Accessibility websites and online tools

My research for accessibility in terms of users with cognitive disabilities for a university project included looking at various available testing tools. I spoke with digital companies and professionals about what tools they use; and sourced information on all the tools available. Instead of just reading about it, I also used all the tools found on websites I had created and current online sites. Tools and guidance online help with creating accessible websites more quickly because you are able to view the errors straight away whilst also understanding what may be missing on the current design/development.

The list below includes the main accessibility guidance and tools I used to build a website for people with cognitive disabilities; however, it does cross over with hearing and sight impairments:

  • W3C validator: The obvious website to use, if your site doesn’t validate then these errors could affect the functionality, making it difficult to use.
  • W3C WAI: A website all about accessibility, including a very large list of online tools and guidance for developers.
  • WAVE: One of my personal favourites, it tells you if there are any errors and exactly where these errors are. It also tells you what you are doing right in terms of structure and HTML5.
  • JUICY Studio: They provide various different testing tools, including looking at the readability; contrast and ARIA controls.
  • Snook contrast checker: This page let’s you try different colours using HEX codes or their colour slider and helps you choose colours which contrast significantly against each other.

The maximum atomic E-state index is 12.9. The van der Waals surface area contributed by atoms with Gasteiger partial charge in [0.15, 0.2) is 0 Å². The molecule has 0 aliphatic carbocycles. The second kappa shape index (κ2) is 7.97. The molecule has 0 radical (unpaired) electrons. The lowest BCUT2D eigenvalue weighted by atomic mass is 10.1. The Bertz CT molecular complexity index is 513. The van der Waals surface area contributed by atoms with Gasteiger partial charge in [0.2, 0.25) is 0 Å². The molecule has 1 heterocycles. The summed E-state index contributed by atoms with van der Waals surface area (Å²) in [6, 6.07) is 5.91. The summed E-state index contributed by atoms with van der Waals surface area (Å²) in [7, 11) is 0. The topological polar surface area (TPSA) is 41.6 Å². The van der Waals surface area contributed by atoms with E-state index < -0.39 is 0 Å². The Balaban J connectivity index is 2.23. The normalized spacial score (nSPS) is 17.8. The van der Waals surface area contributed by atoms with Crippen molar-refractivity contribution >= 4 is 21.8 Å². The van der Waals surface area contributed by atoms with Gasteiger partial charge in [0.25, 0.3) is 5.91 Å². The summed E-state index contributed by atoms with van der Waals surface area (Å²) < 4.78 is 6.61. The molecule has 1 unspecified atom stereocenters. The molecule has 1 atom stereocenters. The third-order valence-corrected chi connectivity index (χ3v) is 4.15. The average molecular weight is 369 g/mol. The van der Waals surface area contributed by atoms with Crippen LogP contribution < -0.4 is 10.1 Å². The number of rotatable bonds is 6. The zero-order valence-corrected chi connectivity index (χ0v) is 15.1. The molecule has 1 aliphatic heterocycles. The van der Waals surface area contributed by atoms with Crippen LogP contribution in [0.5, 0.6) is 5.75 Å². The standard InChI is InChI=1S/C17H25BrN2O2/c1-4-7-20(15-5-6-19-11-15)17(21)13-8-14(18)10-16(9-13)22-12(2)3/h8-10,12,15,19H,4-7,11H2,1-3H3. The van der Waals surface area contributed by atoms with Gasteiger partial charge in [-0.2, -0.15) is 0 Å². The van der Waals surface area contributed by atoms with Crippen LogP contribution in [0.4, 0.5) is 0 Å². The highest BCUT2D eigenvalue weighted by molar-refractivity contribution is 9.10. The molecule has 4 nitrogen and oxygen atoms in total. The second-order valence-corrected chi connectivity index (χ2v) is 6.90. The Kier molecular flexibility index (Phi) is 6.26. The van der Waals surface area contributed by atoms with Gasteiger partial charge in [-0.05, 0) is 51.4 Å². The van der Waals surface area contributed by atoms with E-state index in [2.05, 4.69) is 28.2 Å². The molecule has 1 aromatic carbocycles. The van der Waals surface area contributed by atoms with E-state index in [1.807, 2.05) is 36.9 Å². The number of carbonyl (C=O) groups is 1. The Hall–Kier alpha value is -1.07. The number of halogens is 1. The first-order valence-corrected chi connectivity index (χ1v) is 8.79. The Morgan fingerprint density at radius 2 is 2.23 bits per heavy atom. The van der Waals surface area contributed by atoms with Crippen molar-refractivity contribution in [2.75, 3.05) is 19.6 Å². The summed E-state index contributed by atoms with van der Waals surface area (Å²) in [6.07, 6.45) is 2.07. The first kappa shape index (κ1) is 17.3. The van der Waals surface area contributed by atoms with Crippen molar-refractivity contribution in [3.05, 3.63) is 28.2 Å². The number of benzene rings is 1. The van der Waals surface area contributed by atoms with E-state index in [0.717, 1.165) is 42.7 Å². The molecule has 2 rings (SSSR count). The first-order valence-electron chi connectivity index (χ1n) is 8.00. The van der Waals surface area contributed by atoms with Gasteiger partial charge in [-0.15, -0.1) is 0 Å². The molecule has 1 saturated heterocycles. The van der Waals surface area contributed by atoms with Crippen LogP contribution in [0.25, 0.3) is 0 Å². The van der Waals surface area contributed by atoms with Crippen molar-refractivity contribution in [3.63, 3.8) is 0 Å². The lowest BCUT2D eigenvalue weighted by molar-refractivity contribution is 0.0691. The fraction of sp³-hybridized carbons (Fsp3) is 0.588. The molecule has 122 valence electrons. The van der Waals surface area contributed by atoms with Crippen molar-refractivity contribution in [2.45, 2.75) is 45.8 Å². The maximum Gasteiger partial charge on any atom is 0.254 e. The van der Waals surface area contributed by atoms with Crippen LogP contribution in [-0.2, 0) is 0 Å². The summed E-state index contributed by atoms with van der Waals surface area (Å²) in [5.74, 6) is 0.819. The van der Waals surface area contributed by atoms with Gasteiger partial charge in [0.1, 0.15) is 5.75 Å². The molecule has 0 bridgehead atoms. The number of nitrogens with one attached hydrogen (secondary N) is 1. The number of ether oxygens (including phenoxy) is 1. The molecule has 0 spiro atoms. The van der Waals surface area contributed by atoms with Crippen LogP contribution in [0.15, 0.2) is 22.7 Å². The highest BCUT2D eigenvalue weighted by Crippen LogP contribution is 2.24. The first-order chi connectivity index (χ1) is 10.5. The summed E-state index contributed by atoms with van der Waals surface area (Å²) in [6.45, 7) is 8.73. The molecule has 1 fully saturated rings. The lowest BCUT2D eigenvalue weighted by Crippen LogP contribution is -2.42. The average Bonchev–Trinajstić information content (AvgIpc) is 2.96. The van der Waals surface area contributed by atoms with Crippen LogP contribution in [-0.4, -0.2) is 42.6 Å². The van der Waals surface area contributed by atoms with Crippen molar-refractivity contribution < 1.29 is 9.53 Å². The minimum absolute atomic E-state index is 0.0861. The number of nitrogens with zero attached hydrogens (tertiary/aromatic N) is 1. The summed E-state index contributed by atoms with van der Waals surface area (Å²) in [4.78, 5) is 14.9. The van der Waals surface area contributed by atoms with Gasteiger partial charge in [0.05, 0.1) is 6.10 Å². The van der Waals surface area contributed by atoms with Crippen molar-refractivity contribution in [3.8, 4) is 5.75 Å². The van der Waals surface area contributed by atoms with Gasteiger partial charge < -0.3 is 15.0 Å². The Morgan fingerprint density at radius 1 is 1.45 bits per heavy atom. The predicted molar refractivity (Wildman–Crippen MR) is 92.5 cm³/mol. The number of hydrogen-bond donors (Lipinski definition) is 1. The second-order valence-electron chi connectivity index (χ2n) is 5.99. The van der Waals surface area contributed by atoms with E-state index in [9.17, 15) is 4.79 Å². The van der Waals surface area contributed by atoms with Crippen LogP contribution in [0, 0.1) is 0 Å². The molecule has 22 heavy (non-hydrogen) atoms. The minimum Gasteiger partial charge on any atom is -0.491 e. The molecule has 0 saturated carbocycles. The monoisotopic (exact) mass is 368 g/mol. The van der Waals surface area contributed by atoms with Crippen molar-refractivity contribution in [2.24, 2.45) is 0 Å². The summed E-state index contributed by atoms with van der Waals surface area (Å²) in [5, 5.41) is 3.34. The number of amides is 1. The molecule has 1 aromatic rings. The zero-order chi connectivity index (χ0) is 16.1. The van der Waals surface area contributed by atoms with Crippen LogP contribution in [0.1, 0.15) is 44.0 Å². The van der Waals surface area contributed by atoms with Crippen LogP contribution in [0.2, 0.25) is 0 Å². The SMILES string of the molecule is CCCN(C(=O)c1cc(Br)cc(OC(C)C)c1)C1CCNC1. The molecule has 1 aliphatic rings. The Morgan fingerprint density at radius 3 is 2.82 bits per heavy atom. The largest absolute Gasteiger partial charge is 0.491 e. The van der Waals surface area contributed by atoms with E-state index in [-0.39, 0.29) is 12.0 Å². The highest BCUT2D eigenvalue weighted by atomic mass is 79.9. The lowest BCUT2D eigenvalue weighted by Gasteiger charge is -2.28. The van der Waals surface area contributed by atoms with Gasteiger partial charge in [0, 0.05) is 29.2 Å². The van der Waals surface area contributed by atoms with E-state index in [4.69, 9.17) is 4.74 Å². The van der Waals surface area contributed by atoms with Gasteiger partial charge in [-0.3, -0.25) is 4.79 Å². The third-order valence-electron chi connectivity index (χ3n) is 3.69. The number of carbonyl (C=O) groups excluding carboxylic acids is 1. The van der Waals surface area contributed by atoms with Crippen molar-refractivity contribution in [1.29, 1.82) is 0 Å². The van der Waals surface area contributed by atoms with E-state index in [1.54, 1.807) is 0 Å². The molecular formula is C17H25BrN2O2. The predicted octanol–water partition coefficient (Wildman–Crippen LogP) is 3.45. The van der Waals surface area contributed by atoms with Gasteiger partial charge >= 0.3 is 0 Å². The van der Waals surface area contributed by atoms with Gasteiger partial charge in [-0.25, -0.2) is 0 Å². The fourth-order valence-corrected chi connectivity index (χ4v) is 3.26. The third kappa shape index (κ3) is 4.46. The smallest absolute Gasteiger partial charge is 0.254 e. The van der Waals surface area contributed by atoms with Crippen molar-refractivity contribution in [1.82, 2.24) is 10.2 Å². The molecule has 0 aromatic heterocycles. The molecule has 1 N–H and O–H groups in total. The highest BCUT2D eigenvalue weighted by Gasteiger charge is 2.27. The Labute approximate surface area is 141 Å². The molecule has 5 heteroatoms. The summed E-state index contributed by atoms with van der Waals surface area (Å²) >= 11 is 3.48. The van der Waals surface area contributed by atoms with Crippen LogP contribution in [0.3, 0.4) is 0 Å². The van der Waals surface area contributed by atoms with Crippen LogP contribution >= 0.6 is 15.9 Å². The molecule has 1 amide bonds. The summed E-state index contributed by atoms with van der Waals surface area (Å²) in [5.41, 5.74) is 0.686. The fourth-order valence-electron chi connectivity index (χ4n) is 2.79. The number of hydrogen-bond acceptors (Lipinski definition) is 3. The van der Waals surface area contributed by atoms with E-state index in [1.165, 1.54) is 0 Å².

• Responsinator: Not known for being an accessibility tool, but with responsive design becoming more popular, it’s important. This tool shows you your site on a large number of different devices.
  • WebAim: A great resource for accessibility tools; information; case studies and examples of how users with different disabilities interact and view the web.
  • Fangs screen reader emulator (free Firefox add-on): When it came to looking at cognitive disabilities, I found that many users who have severe dyslexia often use a screen reader to view the web. This tool allowed to me to view how websites would be read by a screen reader – it’s an eye opener and very interesting to use.
  • Browser stack: View your website in various different browsers – this is a paid service but you can get a free trail. It is the best cross-browser tool I could found which also let you interact with your site inside the browser chosen.

Please feel free to comment on this article with any useful accessibility tools and websites you have used or know of 🙂

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